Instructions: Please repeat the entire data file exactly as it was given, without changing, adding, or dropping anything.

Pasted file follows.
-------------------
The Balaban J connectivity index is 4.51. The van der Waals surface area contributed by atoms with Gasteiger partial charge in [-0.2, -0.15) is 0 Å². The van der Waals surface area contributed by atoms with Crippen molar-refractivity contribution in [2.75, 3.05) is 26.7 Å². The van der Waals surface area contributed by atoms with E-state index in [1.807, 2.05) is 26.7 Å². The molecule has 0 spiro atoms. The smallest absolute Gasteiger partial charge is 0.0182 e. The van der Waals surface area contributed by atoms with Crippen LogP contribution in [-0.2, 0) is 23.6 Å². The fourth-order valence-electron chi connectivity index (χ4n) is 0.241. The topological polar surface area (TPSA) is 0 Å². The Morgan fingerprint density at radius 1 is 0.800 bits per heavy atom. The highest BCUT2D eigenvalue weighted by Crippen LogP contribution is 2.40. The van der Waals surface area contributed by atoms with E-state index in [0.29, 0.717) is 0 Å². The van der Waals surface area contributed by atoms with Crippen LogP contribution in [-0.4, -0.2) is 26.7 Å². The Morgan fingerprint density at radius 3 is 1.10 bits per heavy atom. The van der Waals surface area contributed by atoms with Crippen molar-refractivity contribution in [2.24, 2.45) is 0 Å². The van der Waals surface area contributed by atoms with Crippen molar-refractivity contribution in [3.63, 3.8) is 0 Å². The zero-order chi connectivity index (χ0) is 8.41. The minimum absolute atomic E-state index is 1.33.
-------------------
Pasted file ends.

The Balaban J connectivity index is 4.51. The van der Waals surface area contributed by atoms with Gasteiger partial charge in [-0.2, -0.15) is 0 Å². The van der Waals surface area contributed by atoms with Crippen molar-refractivity contribution in [2.75, 3.05) is 26.7 Å². The van der Waals surface area contributed by atoms with E-state index in [1.807, 2.05) is 26.7 Å². The molecule has 0 spiro atoms. The smallest absolute Gasteiger partial charge is 0.0182 e. The van der Waals surface area contributed by atoms with Crippen LogP contribution in [-0.2, 0) is 23.6 Å². The fourth-order valence-electron chi connectivity index (χ4n) is 0.241. The topological polar surface area (TPSA) is 0 Å². The Morgan fingerprint density at radius 1 is 0.800 bits per heavy atom. The highest BCUT2D eigenvalue weighted by Crippen LogP contribution is 2.40. The van der Waals surface area contributed by atoms with E-state index in [0.29, 0.717) is 0 Å². The van der Waals surface area contributed by atoms with Crippen LogP contribution in [-0.4, -0.2) is 26.7 Å². The Morgan fingerprint density at radius 3 is 1.10 bits per heavy atom. The van der Waals surface area contributed by atoms with Crippen molar-refractivity contribution in [2.24, 2.45) is 0 Å². The van der Waals surface area contributed by atoms with Crippen molar-refractivity contribution in [3.63, 3.8) is 0 Å². The zero-order chi connectivity index (χ0) is 8.41. The minimum absolute atomic E-state index is 1.33.